Border Patrol institutes new program to fly deportees to Mexico
The Department of Homeland Security will roll out a new program for deporting immigrants around the country.
In an effort to save money, federal authorities have cut a voluntary program that arranged flights for non-criminal deportees from border stations to Mexico City — an initiative originally intended to discourage repeat crossings, especially in the hot summer months in which border deaths are common. The program will be replaced with a mandatory pilot initiative that will send criminal and non-criminal deportees from around the country on planes to the Mexican capital.
On Monday, the Associated Press reported that the Border Patrol halted all flights to the center of Mexico for non-criminal deportees due to budget restrictions and lowered levels of border crossings. However, U.S. Customs and Border Protection (CBP) says that’s not the whole story.
The flights are to be replaced with a “new pilot program” called the Interior Removal Initiative (IRI). The new initiative, which will begin next month, is an effective expansion of a former program, the Mexico Interior Repatriation Program (MIRP), which flew deportees back to Mexico. Unlike MIRP, the new program will transport both criminal and non-criminal deportees, and will be used to deport not only those apprehended by the Border Patrol, but also those picked up by officials from U.S. Immigration and Customs Enforcement (ICE) throughout the U.S. MIRP was voluntary for deportees, while IRI will not be.
ICE spokeswoman Nicole Navas told Univision that it is not yet determined whether criminals and non-criminals will sit next to each other on flights home to Mexico.
“That’s still in discussion,” Navas said.
The decision to sit criminals next to non-criminals on such flights was met with resistance from the Mexican government, according to the AP. ICE also is unsure of the projected cost of the pilot program.
“I don’t know the projected cost,” Navas said. “The thing is that it hasn’t been implemented yet. But that’s a question people are gonna ask, so we hope to have a projected cost soon.”
George Allen, assistant chief of the Border Patrol’s Tucson sector, told the Associated Press that MIRP had proven to be effective in decreasing the number of immigrants who attempt to cross the border again after being deported, but that the flights had been cut as border apprehensions have slowed, leading them to rethink the program.
“We’re running into a more budget-conscious society, especially with the government,” Allen told the AP.
Since it’s inception, MIRP came at a price tag of almost $100 million to taxpayers, according to the AP. The U.S. government reportedly spent more than $51 million over the course of the first four summers of the program, flying nearly 64,000 undocumented immigrants back to Mexico City, according to a 2008 report by NBCNews.com. An average of 176 immigrants were flown home everyday during that time, the report said. Last summer, the flights under MIRP were cut from twice a day to once a day. And this summer, the flights were phased out completely, according to the AP.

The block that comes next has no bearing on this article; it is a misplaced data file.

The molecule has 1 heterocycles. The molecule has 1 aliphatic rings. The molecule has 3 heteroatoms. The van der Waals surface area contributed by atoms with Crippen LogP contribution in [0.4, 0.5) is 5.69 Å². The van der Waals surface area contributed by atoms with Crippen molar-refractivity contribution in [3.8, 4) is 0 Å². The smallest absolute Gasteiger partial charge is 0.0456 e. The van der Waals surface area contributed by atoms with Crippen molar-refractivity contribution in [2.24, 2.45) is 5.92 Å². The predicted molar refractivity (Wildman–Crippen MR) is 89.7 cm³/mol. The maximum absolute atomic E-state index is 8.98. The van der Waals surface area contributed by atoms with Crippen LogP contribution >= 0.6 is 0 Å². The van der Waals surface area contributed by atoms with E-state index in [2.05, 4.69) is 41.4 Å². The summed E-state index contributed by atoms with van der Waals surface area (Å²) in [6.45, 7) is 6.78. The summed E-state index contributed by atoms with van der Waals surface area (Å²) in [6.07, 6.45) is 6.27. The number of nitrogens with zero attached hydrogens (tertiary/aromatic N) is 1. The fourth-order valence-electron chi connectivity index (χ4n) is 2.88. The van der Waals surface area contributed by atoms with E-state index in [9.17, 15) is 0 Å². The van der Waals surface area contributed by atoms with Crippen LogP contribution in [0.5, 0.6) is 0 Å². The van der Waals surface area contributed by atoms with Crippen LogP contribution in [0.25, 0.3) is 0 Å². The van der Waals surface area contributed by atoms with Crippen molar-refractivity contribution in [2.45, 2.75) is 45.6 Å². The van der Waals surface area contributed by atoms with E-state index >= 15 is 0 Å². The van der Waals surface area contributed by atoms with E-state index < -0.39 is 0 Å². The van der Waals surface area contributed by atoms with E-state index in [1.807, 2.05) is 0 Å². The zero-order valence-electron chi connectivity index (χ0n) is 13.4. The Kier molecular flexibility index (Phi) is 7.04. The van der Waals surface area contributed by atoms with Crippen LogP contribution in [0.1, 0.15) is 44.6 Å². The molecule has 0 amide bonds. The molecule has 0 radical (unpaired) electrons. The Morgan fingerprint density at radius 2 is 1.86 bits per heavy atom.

At the time it was instituted, CBP agents said it would help save lives and money by decreasing the likelihood of immigrants perishing in the desert in their attempts to re-cross the border in the hot summer months.
“It saves the taxpayers money and addresses a very critical life-safety issue for individuals who are out in the desert in these very dangerous months,” Kelly Nantel, ICE spokeswoman, told NBC.
However, in 2010, the Government Accountability Office said U.S. authorities had not shown the one-way flights were effective in discouraging repeat border crossings, AP reported.
How else are immigrants deported aside from flights?
With MIRP flights halted this summer, deported immigrants were sent home on buses and let off at specified drop off points — many of which are on the border. The border town drop offs may, however, have a number of drawbacks for enforcement strategy, most notably that repeat crossing is a more tempting option for some immigrants dropped off in border towns, due to proximity to the U.S. and the relative distance to their home cities.
In addition, deportees dropped off in border towns often become the target of gang abuses in regions like Matamoros, Mexico, the Los Angeles Times reported on Saturday. After 72 migrants making their way to the United States were massacred by such criminal groups in 2010, the region has been avoided by those who have a choice. But for some deportees, who are also perceived to be vulnerable targets by Mexican gangs, there is little way around it.
“Deporting people here is like sending them into a trap … to be hunted down,” Father Francisco Gallardo, a Roman Catholic priest who runs shelters in Matamoros and Reynosa, told the LA Times.
The new IRI program aims to “prioritize the humane treatment of detainees throughout the removal process,” according to a statement released by ICE. Deportees under the pilot program will be flown to Mexico City, where they will be provided bus tickets to their final destinations in the Mexican interior.